VSCOcam 2.0 — A New High-Water Mark In Mobile Photography

I’ve been a fan of VSCO products for awhile, and have written about using their VSCO Film presets with JPEGs from consumer compact cameras, and recommended the last version of their VSCOcam iPhone app in my rundown of Essential iPhone Photography Apps.

In the latter post, I said of version 1 of VSCOcam:

As flawed as it is capable, this low-priced alternative to the VSCO company’s pricey desktop plugins is pretty good at giving photos a realistic film look; no light leaks and crazy cross-processing here, just subtle color shifts, fade operations, and real grain overlays. Skip the other basic editing tools included; they’re not up to scratch yet, but the package is an easy buy at $0.99.

The good news this week is that version 2 of VSCOcam [iTunes] greatly improves upon those editing tools (specifically by giving operations such as adjusting brightness more precise ‘steps’ of control, and making them non-destructive within the app; new adjustments like rotation have also been added), and takes the original’s 10 built-in film looks to another level.

The new version of VSCOcam (a separate download in the App Store) is a free download, and now contains a store with 16 packs of “presets” for download at 99c each. A pack consists of 3 presets, which are really more like filters since their results cannot be accomplished by tweaking any of the editing parameters. Presets is a strange term to carry over from VSCO’s Lightroom and Aperture products, where they really are Presets.

Owners of the previous paid app can unlock the original 10 legacy filters in the new app, which is a nice touch. And as a launch special, all 16 packs can be bought for the price of 6.

The new app is essentially a ground-up redesign and rebuild. All operations are significantly faster, the built-in lightbox mode is nearly unrecognizable and has some very nice power-user features like flagging and filtering by flagged/edited states. The camera module is now good enough to use as a camera replacement, with separate focus/exposure locking, a “big shutter button” mode, high ISO boost support for iPhone 5, and other improvements. There’s also a proprietary photo publishing platform called VSCO Grid built in that I haven’t had the chance to try because accounts are being rolled out slowly as they test it.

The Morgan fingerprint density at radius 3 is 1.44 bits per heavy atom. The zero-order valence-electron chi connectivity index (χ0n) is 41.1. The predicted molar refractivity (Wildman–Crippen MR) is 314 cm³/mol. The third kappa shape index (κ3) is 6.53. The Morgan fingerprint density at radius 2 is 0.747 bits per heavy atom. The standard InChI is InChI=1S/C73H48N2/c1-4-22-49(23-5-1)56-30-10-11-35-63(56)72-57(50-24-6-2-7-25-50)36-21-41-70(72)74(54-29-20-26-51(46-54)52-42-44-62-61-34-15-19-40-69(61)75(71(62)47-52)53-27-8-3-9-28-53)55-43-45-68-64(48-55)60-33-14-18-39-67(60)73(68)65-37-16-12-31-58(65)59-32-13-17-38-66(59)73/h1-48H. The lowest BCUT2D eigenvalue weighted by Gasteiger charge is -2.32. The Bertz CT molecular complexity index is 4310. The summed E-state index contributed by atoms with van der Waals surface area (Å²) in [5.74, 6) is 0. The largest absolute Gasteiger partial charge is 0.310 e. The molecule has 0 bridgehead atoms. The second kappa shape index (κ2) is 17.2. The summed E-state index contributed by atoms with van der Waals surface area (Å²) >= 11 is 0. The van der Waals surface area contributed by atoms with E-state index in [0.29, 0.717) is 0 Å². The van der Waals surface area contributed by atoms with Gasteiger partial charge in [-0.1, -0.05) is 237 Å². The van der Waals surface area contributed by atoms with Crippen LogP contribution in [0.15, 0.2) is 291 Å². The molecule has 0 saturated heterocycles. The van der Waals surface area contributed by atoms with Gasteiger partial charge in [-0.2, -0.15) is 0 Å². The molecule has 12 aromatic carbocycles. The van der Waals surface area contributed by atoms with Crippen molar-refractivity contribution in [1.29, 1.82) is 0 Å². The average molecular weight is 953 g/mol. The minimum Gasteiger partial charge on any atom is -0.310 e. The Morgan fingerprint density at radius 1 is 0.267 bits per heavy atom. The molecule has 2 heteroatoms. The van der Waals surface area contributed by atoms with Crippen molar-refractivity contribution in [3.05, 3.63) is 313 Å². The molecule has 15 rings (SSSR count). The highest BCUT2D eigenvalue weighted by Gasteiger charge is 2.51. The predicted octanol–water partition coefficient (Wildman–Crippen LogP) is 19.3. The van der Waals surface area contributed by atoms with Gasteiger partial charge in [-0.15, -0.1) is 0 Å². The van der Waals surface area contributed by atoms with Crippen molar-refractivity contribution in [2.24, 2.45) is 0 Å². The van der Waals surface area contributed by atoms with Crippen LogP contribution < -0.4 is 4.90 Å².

In this week’s issue of The Round Down newsletter (subscribe!), I said:

This is a new high-water mark in mobile photography apps. […] It’s almost too good to be true, and too good to give away for nothing.

And it really is. At one point on the mobile photography timeline, taptaptap’s Camera+ app was king of the hill as an all-in-one solution because few others did as much as it did, as inoffensively as it did. However, its shortcomings in editing and effects processing have never been addressed, and the pace of development seems to have slowed down considerably in the past year. With VSCOcam 2.0, I think its successor has arrived. It has the power to fix shortcomings in photos as well as or better than Camera+ ever did, and the professional desktop editing pedigree of its filters is unmatched by competitors.

A few bugs and metadata issues notwithstanding, if I had to delete every photo app on my iPhone bar one, this would be my choice to keep.

Not the best example, but one photo I took last night.
Not the best example, but one photo I took last night.

Using VSCO Film with Compact Cameras

Many of us have a soft spot for the look of film photos, whether because of nostalgic associations; or a preference for the grain, faded tones, and color shifts that render the familiar world just a little more interesting. The effort to simulate this in digital photos has lately become conflated with “vintage” effects, where age and strong aberrations are introduced. Those are okay for throwaway shots and fun Instagrammable occasions, but not when a moment deserves quality with a little added character.